I had travelled to The Cheshire Home as a part of the annual social services. What I witnessed there was bound to change my life, as far as it extended.
Rarely has the world been kind to the downtrodden, the marginalized and the different. Perpetually viewed as unfortunate on a subconscious basis, the differently-abled citizens of our society have always suffered considerable discrimination at the hands of society in the form of lack of accessibility, respect and above all, being alienated from society at large.
We have continuously discerned their lack of ability as that which plagues their progress, whereas it is our inability as a society to make allowance for their inclusion in the society we share. After all, what good is progress for mankind if it does not end up making all of mankind a part of the world?
If given a choice, they would not choose to be disabled. They would never choose to sacrifice their ability to explore the ethereal feeling of travelling the world on foot or to give up their ability to see the marvels of the world, to unravel the auditory mysteries of nature and to live in the way everyone else does. Their disability is not their choice and because of societal norms, neither is their identity.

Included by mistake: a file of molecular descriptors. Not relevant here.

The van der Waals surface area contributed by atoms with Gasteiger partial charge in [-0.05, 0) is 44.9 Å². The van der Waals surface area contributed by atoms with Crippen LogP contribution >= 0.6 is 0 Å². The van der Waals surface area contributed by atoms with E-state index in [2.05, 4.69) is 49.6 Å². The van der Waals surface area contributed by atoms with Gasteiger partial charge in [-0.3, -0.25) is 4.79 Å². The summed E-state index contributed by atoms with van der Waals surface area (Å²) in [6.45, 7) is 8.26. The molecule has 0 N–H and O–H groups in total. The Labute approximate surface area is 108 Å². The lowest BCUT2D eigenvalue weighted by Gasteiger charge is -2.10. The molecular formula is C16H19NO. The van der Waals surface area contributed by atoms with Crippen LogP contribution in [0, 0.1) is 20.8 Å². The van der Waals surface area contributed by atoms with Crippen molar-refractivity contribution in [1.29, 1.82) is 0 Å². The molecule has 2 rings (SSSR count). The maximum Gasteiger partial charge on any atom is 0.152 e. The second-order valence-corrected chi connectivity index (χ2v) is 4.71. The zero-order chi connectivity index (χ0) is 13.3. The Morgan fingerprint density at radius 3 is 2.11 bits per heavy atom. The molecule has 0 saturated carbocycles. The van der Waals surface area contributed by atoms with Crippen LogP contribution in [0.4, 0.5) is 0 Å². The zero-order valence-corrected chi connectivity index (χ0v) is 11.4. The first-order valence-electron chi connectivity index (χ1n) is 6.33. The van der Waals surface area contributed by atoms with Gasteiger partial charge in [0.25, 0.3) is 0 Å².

This is my plea to the world- Do not confine their identity to their ability to move or to see or to hear or speak or do anything identified as ‘normal’. They identify as humans, by virtue of which their entitlement exceeds natural equality. They deserve the very opportunities that you and I do. They deserve to take the trains you and I do. They deserve to go to the malls that you and I do. They deserve to be perceived as equals, as I do. They deserve their share in society, just like you and me.
Their need to be helped is met with our sympathy, instead of our pride in being human. They do not need our pity, but our support in being equals in society. Their requisite is accessibility, not sympathy. Their cry is to be one of us and not just observe us from the sidelines. They are willing participants but restrained contestants. It is our duty to change that. It is our duty to make them a part of us. It is our societal responsibility to provide them with the opportunities to rise and shine, in the ways that we do.
We have this one life. Let us not weigh our abilities against one another. Let us use all of them to build a better, brighter future for our society.